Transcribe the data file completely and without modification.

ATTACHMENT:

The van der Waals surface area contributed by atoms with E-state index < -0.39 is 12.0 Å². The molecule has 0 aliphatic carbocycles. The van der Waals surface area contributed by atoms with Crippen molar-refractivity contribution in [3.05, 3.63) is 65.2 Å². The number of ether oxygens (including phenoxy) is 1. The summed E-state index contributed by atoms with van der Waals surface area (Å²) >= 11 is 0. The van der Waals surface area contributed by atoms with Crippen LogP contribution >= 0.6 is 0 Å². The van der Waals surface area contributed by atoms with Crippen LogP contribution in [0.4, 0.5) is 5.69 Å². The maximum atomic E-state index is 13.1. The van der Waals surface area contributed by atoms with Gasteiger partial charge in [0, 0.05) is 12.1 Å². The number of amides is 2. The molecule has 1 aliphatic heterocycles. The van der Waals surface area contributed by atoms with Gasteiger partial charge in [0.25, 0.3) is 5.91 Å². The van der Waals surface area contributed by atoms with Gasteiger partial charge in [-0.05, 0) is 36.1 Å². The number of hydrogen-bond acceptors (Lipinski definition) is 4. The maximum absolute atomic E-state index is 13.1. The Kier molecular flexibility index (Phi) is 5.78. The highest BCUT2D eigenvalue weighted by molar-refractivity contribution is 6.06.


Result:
The van der Waals surface area contributed by atoms with E-state index < -0.39 is 12.0 Å². The molecule has 0 aliphatic carbocycles. The van der Waals surface area contributed by atoms with Crippen molar-refractivity contribution in [3.05, 3.63) is 65.2 Å². The number of ether oxygens (including phenoxy) is 1. The summed E-state index contributed by atoms with van der Waals surface area (Å²) >= 11 is 0. The van der Waals surface area contributed by atoms with Crippen LogP contribution >= 0.6 is 0 Å². The van der Waals surface area contributed by atoms with Crippen LogP contribution in [0.4, 0.5) is 5.69 Å². The maximum atomic E-state index is 13.1. The van der Waals surface area contributed by atoms with Gasteiger partial charge in [0, 0.05) is 12.1 Å². The number of amides is 2. The molecule has 1 aliphatic heterocycles. The van der Waals surface area contributed by atoms with Gasteiger partial charge in [0.25, 0.3) is 5.91 Å². The van der Waals surface area contributed by atoms with Gasteiger partial charge in [-0.05, 0) is 36.1 Å². The number of hydrogen-bond acceptors (Lipinski definition) is 4. The maximum absolute atomic E-state index is 13.1. The Kier molecular flexibility index (Phi) is 5.78. The highest BCUT2D eigenvalue weighted by molar-refractivity contribution is 6.06.